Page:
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Last Updated:  Friday, 7 March, 2003, 12:51 GMT
Guatemala's 'absent' president
Guatemalan President Alfonso Portillo
Portillo is no stranger to controversy
Guatemala's populist President, Alfonso Portillo, seems to have been keeping a low profile lately.

On Thursday, he gave a news conference - his first public event in more than 20 days - but only after judges went to his home to "prove his physical presence".

"I'm alive as you can see," Mr Portillo joked when the judges turned up on Wednesday. "I've come from playing football."

Mr Portillo defended himself against opposition accusations that he had made himself absent as the country suffered a series of crises.

"The fact that a president does not appear in the media does not mean he is not carrying out his duties," he said.

Opposition demand

But Siglo Veintiuno newspaper reports that during Mr Portillo's "absence" nobody in government could account for his activities, prompting various rumours, including resignation, exile and illness.

What can I say? This inquiry is a joke
President Alfonso Portillo
During this period the country was hit by a major teachers' strike and a financial scandal allegedly involving a friend of the president.

And Mr Portillo is reported to have avoided most of the country's media organisations since mid-January.

The opposition requested that a court verify Mr Portillo's whereabouts and state of health.


The magistrates first stop on Wednesday morning was the presidential palace, where they were told that Mr Portillo was "carrying out duties related to his office", Judge Yolanda Perez said.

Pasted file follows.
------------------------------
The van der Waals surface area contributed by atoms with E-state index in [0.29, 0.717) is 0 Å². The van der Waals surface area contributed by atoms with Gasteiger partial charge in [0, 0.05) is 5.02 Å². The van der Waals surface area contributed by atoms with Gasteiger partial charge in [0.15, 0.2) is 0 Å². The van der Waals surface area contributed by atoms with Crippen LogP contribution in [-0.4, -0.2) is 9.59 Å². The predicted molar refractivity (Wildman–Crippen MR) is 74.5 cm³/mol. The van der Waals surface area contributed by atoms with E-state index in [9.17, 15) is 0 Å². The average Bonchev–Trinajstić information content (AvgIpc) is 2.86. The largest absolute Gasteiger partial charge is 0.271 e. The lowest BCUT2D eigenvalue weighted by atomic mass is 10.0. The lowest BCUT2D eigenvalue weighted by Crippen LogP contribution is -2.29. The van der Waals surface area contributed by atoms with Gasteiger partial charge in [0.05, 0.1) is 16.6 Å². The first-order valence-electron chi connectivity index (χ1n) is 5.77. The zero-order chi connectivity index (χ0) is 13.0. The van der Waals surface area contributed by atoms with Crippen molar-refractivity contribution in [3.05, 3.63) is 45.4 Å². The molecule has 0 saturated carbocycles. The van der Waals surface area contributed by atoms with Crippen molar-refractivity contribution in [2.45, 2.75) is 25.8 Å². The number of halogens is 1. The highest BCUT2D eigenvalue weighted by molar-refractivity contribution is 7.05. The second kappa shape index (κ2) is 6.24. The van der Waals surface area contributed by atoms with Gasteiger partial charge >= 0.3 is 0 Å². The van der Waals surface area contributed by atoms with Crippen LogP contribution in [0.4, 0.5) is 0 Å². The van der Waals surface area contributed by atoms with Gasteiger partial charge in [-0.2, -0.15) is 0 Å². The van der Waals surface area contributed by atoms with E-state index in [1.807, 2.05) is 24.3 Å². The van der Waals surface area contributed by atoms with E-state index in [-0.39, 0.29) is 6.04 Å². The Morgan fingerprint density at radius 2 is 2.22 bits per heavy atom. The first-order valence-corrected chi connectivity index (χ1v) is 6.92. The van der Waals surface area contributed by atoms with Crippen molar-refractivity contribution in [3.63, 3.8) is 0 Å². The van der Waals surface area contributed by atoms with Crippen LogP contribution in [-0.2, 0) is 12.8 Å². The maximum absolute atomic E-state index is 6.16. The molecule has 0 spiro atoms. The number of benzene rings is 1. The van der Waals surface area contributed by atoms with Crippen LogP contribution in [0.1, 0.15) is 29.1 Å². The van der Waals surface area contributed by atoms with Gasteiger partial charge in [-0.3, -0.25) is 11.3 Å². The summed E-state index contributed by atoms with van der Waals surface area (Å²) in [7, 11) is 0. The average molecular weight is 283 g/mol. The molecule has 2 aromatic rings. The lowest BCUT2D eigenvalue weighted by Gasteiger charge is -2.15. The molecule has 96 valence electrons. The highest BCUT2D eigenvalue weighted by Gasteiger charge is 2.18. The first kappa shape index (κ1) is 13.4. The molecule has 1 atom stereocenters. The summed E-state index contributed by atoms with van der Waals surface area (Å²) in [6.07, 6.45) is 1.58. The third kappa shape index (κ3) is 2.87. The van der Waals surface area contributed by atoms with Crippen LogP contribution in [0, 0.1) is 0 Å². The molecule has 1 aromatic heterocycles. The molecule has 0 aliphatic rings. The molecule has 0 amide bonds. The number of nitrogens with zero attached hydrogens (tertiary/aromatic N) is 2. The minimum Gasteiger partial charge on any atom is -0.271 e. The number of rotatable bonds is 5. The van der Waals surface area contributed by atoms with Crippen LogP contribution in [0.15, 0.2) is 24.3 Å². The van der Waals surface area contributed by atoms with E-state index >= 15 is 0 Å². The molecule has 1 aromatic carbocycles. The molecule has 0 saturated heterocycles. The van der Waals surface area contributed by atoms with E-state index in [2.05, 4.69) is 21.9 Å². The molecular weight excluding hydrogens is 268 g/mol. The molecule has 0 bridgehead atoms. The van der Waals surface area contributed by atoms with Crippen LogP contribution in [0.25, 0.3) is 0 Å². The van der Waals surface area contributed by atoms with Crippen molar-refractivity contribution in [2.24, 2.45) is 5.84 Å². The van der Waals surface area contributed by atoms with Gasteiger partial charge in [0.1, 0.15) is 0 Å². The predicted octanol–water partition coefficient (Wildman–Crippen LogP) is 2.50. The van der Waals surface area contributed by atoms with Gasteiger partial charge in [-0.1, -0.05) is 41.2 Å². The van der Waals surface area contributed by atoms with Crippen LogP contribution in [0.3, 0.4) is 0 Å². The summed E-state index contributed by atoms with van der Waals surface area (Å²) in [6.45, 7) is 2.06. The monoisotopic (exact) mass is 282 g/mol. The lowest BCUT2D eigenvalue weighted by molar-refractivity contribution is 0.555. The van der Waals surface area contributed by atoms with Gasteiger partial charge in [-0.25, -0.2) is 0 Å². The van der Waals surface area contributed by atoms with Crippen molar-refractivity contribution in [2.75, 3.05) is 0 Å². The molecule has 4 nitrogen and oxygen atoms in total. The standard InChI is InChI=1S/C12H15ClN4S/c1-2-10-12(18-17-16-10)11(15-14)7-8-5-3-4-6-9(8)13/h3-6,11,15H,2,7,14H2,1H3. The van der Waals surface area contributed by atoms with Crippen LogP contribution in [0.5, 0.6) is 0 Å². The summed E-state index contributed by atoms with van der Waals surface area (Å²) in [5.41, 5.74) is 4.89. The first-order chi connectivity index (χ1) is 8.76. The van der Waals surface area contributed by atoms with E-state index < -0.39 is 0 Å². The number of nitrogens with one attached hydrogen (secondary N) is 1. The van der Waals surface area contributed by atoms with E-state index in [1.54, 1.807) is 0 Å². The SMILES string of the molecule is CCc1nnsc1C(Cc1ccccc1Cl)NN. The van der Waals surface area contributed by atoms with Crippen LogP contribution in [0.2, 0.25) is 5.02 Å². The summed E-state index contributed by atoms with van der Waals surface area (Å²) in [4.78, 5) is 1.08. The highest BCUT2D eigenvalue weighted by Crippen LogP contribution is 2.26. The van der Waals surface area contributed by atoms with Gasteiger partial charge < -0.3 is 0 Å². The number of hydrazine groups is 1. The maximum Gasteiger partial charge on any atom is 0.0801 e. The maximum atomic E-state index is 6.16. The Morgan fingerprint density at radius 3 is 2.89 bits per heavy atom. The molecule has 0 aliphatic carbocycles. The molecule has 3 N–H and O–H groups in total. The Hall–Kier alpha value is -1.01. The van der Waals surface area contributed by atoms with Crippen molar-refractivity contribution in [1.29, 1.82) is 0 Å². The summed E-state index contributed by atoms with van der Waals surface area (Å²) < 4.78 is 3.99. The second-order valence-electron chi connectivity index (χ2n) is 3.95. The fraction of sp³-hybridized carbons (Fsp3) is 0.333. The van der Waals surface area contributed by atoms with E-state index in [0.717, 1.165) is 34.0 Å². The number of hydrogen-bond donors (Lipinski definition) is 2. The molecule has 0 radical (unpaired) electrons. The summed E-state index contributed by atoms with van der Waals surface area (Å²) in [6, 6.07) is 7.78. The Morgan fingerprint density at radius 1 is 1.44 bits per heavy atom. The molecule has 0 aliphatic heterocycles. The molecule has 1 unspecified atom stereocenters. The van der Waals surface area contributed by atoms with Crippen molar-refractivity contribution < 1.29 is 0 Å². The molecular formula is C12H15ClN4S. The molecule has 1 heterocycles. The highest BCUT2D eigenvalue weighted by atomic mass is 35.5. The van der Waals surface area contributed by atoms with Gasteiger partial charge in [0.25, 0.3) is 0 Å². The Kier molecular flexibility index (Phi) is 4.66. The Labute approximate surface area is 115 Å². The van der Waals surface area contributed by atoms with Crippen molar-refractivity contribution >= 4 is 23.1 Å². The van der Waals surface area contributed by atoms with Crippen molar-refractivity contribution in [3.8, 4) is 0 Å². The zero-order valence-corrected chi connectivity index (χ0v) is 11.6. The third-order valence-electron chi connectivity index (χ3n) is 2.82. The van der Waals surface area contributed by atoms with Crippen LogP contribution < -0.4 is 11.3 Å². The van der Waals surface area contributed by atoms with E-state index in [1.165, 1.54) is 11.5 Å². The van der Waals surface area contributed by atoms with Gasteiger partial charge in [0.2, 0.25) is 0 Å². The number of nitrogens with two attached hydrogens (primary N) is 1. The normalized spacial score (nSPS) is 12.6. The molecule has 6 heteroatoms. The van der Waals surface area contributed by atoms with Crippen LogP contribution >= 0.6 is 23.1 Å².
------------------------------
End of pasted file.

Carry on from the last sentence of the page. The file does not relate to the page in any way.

When the judges went on to the president's residence at midday they were made to wait 20 minutes, only to be met by Mr Portillo dressed in sports clothes.

"Thank you for your concern," he said.

"What can I say? This inquiry is a joke... this country needs justice, a judge should be dedicated to justice."

The right-wing Mr Portillo - whose term ends in January 2004 - is no stranger to controversy.

During his 1999 election campaign he stunned the electorate by admitting he had killed two people in Mexico in 1982 before fleeing the country to escape trial.

But he turned the issue into a vote-winner by adopting the slogan "a man who can defend his own life can defend yours".

Guatemala leader defies protesters
04 Aug 01 |  Americas
Country profile: Guatemala
16 Jan 03 |  Country profiles

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